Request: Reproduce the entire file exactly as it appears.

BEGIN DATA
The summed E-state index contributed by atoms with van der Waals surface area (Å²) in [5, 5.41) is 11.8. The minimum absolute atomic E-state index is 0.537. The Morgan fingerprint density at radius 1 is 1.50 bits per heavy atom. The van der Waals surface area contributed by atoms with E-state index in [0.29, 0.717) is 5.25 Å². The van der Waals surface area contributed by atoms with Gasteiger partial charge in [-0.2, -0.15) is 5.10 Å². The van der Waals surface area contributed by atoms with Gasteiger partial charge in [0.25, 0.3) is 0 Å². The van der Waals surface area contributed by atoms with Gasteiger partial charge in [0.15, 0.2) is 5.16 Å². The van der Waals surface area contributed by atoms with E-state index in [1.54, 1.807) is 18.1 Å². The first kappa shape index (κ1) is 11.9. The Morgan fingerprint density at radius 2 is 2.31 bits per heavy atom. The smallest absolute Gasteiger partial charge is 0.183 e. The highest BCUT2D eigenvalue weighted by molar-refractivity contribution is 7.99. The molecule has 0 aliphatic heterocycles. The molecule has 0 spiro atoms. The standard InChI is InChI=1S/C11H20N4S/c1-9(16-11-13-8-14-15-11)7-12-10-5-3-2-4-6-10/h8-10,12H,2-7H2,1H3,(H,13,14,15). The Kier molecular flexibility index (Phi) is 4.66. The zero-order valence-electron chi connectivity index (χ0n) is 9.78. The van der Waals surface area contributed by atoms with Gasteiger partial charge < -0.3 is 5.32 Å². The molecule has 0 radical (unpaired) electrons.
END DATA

The summed E-state index contributed by atoms with van der Waals surface area (Å²) in [5, 5.41) is 11.8. The minimum absolute atomic E-state index is 0.537. The Morgan fingerprint density at radius 1 is 1.50 bits per heavy atom. The van der Waals surface area contributed by atoms with E-state index in [0.29, 0.717) is 5.25 Å². The van der Waals surface area contributed by atoms with Gasteiger partial charge in [-0.2, -0.15) is 5.10 Å². The van der Waals surface area contributed by atoms with Gasteiger partial charge in [0.25, 0.3) is 0 Å². The van der Waals surface area contributed by atoms with Gasteiger partial charge in [0.15, 0.2) is 5.16 Å². The van der Waals surface area contributed by atoms with E-state index in [1.54, 1.807) is 18.1 Å². The first kappa shape index (κ1) is 11.9. The Morgan fingerprint density at radius 2 is 2.31 bits per heavy atom. The smallest absolute Gasteiger partial charge is 0.183 e. The highest BCUT2D eigenvalue weighted by molar-refractivity contribution is 7.99. The molecule has 0 aliphatic heterocycles. The molecule has 0 spiro atoms. The standard InChI is InChI=1S/C11H20N4S/c1-9(16-11-13-8-14-15-11)7-12-10-5-3-2-4-6-10/h8-10,12H,2-7H2,1H3,(H,13,14,15). The Kier molecular flexibility index (Phi) is 4.66. The zero-order valence-electron chi connectivity index (χ0n) is 9.78. The van der Waals surface area contributed by atoms with Gasteiger partial charge < -0.3 is 5.32 Å². The molecule has 0 radical (unpaired) electrons.